The coding-efficiency for function computation is called communication complexity. When coding is deterministic, communication complexity is measured in terms of the minimum value, over all codes, of the total number of bits that need to be exchanged between the two locations, to compute the functions without error, irrespective of the values of the sources. When coding is randomized, both the worst-case and the expected value of the total number of bits, over all sources of randomization, have been considered. The focus of much of the literature has been on establishing order-of-magnitude upper and lower bounds for the communication complexity and not on characterizing the set of all source coding rate tuples in bits per source sample. In fact, the ranges of and considered in the communication complexity literature are often orders of magnitude smaller than their domains. This would correspond to a vanishing source coding rate.

Recently, however, Giridhar and Kumar successfully applied the communication complexity framework to study how the rate of function computation can scale with the size of the network for deterministic sources [2, 3]. They considered a network where each node observes a (deterministic) sequence of source samples and a sink node where the sequence of function values needs to be computed. To study how the computation rate scales with the network size, they considered the class of connected random planar networks and the class of co-located networks and focused on the divisible and symmetric families of functions.

I-B2 Interactive source reproduction

Kaspi [4] considered a distributed block source coding [5, Section 14.9] formulation of this problem for discrete memoryless stationary sources taking values in finite alphabets. However, the focus was on source reproduction with distortion and not function computation. The source reproduction quality was measured in terms of two single-letter distortion functions of the form and . Coupled single-letter distortion functions of the form and , and probability of block error for lossless reproduction, were not considered. For a fixed number of messages , a single-letter characterization of the sum-rate pair (not the entire rate region) was derived. However, no examples were presented to illustrate the benefits of two-way source coding. The key question: “does two-way (interactive) distributed source coding with more messages require a strictly less sum-rate than with fewer messages?” was left unanswered.

The recent paper by Yang and He [6] studied two-terminal interactive source coding for the lossless reproduction of a stationary non-ergodic source at with decoder side-information . Here, the code termination criterion depended on the sources and previous messages so that was a random variable. Two-way interactive coding was shown to be strictly better than one-way non-interactive coding.

I-B3 Interactive function computation

In [7], Yamamoto studied the problem where is a doubly symmetric binary source,222 iid , where is the Kronecker delta, and . We say DSBS. terminal is required to compute a Boolean function of the sources satisfying an expected per-sample Hamming distortion criterion corresponding to , where is a Boolean function, only one message is allowed, i.e., , and nothing is required to be computed at terminal , i.e., . This is equivalent to Wyner-Ziv source coding [5] with decoder side-information for a per-sample distortion function which depends on the decoder reconstruction and both the sources. Yamamoto computed the rate-distortion function for all the Boolean functions of two binary variables and showed that they are of only three forms.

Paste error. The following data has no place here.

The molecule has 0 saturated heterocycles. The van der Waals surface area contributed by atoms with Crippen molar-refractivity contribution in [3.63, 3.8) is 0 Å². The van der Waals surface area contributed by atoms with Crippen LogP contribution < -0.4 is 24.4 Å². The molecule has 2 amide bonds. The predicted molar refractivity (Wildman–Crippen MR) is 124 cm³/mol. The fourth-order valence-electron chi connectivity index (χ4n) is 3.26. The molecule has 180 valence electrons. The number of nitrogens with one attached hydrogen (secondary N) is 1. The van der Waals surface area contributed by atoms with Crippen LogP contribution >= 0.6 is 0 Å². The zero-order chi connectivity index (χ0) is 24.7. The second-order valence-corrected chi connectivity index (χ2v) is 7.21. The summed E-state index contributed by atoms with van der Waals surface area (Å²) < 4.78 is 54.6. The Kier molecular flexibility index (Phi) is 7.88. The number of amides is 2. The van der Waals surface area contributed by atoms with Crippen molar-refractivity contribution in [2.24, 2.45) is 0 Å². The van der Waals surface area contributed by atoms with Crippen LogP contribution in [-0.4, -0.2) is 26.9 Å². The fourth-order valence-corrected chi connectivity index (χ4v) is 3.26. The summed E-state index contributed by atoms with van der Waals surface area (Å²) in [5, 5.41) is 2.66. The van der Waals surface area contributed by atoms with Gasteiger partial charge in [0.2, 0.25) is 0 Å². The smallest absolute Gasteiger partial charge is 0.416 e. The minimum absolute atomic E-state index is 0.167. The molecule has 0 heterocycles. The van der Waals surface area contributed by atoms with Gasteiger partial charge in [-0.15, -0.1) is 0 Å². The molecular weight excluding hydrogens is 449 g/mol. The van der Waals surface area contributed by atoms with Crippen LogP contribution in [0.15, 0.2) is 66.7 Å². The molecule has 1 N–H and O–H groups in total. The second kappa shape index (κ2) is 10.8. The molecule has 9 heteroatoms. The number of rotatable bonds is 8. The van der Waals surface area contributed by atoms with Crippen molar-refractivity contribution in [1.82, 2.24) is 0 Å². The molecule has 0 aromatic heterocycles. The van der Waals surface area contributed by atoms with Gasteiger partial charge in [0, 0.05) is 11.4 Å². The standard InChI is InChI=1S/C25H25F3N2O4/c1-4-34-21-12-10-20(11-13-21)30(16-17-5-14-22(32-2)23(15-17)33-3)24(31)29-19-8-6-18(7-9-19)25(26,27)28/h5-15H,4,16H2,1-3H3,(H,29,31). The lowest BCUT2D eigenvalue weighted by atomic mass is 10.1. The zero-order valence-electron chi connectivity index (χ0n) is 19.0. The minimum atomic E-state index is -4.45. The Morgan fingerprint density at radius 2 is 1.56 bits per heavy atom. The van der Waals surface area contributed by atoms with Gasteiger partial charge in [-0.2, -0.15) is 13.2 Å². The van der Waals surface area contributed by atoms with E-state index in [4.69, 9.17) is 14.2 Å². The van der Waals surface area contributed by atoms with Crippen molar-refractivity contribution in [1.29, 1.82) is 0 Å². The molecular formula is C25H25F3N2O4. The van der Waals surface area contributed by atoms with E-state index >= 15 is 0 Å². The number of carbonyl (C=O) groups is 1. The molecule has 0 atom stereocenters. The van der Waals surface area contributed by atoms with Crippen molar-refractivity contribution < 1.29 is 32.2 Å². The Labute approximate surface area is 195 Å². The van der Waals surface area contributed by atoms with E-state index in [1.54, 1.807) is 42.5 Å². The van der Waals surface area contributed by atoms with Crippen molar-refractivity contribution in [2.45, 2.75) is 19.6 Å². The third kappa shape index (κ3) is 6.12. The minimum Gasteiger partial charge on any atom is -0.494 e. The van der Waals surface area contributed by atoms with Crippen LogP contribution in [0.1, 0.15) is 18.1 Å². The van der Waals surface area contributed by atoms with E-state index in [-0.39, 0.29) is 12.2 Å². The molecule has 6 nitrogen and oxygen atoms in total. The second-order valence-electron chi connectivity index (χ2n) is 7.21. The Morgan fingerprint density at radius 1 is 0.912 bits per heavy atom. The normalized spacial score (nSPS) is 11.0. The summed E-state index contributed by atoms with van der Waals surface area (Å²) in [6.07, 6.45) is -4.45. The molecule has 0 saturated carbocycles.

In [8], Han and Kobayashi studied a three-terminal problem where and are discrete memoryless stationary sources taking values in finite alphabets, is observed at terminal one and at terminal two and terminal three wishes to compute a samplewise function of the sources losslessly. Only terminals one and two can each send only one message to terminal three. Han and Kobayashi characterized the class of functions for which the rate region of this problem coincides with the Slepian-Wolf [5] rate region.

Orlitsky and Roche [9] studied a distributed block source coding problem whose setup coincides with Kaspi’s problem [4] described above. However, the focus was on computing a samplewise function of the two sources at terminal using up to two messages (). Nothing was required to be computed at terminal , i.e., . Both probability of block error and per-sample expected Hamming distortion were considered. A single-letter characterization of the rate region was derived. Example 8 in [9] showed that the sum-rate with messages is strictly smaller than with one message.

I-C Contributions

We study the two-terminal interactive function computation problem described in Section I-A for discrete memoryless stationary sources taking values in finite alphabets. The goal is to compute samplewise functions at one or both locations and the two functions can be the same or different. We focus on a distributed block source coding formulation involving a probability of block error which is required to vanish as the blocklength tends to infinity. We derive a computable characterization of the the rate region and the minimum sum-rate for any finite number of messages in terms of single-letter information quantities (Theorem 1 and Corollary 1). We show how the rate-regions for different number of messages and different starting locations are nested (Proposition 1). We show how the Markov chain and conditional entropy constraints associated with the rate region are related to certain geometrical properties of the support-set of the joint distribution and the function-structure (Lemma 1). This relationship provides a link to the concept of monochromatic rectangles which has been studied in the communication complexity literature. We also consider a concurrent kind of interaction where messages are exchanged simultaneously and show how the minimum sum-rate is bounded by the sum-rate for alternating-message interaction (Proposition 2). We also consider per-sample average distortion criteria based on coupled single-letter distortion functions which involve the decoder output and both sources. For expected distortion as well as probability of excess distortion we discuss how the single-letter characterization of the rate-distortion region is related to the rate region for probability of block error (Section III-B).